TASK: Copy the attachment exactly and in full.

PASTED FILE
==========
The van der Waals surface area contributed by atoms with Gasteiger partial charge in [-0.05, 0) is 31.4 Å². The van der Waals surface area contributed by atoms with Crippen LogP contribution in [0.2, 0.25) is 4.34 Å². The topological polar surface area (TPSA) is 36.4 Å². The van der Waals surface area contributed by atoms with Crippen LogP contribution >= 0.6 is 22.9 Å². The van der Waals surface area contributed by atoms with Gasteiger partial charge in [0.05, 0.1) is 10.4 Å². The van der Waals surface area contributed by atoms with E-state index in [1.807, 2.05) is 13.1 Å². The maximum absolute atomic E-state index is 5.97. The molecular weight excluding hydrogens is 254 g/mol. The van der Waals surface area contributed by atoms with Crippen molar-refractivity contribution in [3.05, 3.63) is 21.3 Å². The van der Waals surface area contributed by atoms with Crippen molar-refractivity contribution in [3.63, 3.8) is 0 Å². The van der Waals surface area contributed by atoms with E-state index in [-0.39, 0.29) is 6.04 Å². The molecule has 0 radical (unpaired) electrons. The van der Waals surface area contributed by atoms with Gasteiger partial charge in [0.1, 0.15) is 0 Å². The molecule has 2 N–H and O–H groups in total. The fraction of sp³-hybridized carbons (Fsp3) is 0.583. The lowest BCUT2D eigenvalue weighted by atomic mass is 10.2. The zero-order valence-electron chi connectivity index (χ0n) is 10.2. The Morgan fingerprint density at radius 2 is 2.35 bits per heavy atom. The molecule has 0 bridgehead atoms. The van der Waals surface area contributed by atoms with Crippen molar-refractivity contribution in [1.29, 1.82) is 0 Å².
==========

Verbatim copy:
The van der Waals surface area contributed by atoms with Gasteiger partial charge in [-0.05, 0) is 31.4 Å². The van der Waals surface area contributed by atoms with Crippen LogP contribution in [0.2, 0.25) is 4.34 Å². The topological polar surface area (TPSA) is 36.4 Å². The van der Waals surface area contributed by atoms with Crippen LogP contribution >= 0.6 is 22.9 Å². The van der Waals surface area contributed by atoms with Gasteiger partial charge in [0.05, 0.1) is 10.4 Å². The van der Waals surface area contributed by atoms with E-state index in [1.807, 2.05) is 13.1 Å². The maximum absolute atomic E-state index is 5.97. The molecular weight excluding hydrogens is 254 g/mol. The van der Waals surface area contributed by atoms with Crippen molar-refractivity contribution in [3.05, 3.63) is 21.3 Å². The van der Waals surface area contributed by atoms with Crippen molar-refractivity contribution in [3.63, 3.8) is 0 Å². The van der Waals surface area contributed by atoms with E-state index in [-0.39, 0.29) is 6.04 Å². The molecule has 0 radical (unpaired) electrons. The van der Waals surface area contributed by atoms with Gasteiger partial charge in [0.1, 0.15) is 0 Å². The molecule has 2 N–H and O–H groups in total. The fraction of sp³-hybridized carbons (Fsp3) is 0.583. The lowest BCUT2D eigenvalue weighted by atomic mass is 10.2. The zero-order valence-electron chi connectivity index (χ0n) is 10.2. The Morgan fingerprint density at radius 2 is 2.35 bits per heavy atom. The molecule has 0 bridgehead atoms. The van der Waals surface area contributed by atoms with Crippen molar-refractivity contribution in [1.29, 1.82) is 0 Å².